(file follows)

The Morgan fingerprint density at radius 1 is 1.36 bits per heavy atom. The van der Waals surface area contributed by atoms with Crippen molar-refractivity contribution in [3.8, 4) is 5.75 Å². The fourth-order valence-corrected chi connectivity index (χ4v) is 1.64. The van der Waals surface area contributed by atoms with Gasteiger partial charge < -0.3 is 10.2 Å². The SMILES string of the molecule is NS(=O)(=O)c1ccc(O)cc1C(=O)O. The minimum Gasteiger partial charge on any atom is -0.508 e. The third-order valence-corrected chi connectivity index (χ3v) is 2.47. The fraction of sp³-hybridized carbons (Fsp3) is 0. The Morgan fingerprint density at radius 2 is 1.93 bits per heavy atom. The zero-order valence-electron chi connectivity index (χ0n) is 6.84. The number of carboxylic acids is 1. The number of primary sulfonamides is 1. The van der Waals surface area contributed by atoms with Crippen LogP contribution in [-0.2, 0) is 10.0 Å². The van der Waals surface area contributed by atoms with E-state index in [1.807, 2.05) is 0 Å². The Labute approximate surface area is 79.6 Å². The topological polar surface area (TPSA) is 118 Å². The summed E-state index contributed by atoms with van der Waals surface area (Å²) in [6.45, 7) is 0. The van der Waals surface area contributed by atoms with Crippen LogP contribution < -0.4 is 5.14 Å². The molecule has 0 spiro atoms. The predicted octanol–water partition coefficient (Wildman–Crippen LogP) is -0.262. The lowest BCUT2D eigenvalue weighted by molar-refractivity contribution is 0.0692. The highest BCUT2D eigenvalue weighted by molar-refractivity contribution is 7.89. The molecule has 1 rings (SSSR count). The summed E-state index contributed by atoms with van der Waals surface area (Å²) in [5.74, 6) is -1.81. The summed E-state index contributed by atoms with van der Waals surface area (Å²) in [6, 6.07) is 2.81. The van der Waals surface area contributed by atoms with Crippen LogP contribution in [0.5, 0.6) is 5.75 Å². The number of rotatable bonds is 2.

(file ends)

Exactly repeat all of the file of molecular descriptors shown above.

The Morgan fingerprint density at radius 1 is 1.36 bits per heavy atom. The van der Waals surface area contributed by atoms with Crippen molar-refractivity contribution in [3.8, 4) is 5.75 Å². The fourth-order valence-corrected chi connectivity index (χ4v) is 1.64. The van der Waals surface area contributed by atoms with Gasteiger partial charge < -0.3 is 10.2 Å². The SMILES string of the molecule is NS(=O)(=O)c1ccc(O)cc1C(=O)O. The minimum Gasteiger partial charge on any atom is -0.508 e. The third-order valence-corrected chi connectivity index (χ3v) is 2.47. The fraction of sp³-hybridized carbons (Fsp3) is 0. The Morgan fingerprint density at radius 2 is 1.93 bits per heavy atom. The zero-order valence-electron chi connectivity index (χ0n) is 6.84. The number of carboxylic acids is 1. The number of primary sulfonamides is 1. The van der Waals surface area contributed by atoms with Crippen LogP contribution in [-0.2, 0) is 10.0 Å². The van der Waals surface area contributed by atoms with E-state index in [1.807, 2.05) is 0 Å². The Labute approximate surface area is 79.6 Å². The topological polar surface area (TPSA) is 118 Å². The summed E-state index contributed by atoms with van der Waals surface area (Å²) in [6.45, 7) is 0. The van der Waals surface area contributed by atoms with Crippen LogP contribution < -0.4 is 5.14 Å². The molecule has 0 spiro atoms. The predicted octanol–water partition coefficient (Wildman–Crippen LogP) is -0.262. The lowest BCUT2D eigenvalue weighted by molar-refractivity contribution is 0.0692. The highest BCUT2D eigenvalue weighted by molar-refractivity contribution is 7.89. The molecule has 1 rings (SSSR count). The summed E-state index contributed by atoms with van der Waals surface area (Å²) in [5.74, 6) is -1.81. The summed E-state index contributed by atoms with van der Waals surface area (Å²) in [6, 6.07) is 2.81. The van der Waals surface area contributed by atoms with Crippen LogP contribution in [0.5, 0.6) is 5.75 Å². The number of rotatable bonds is 2.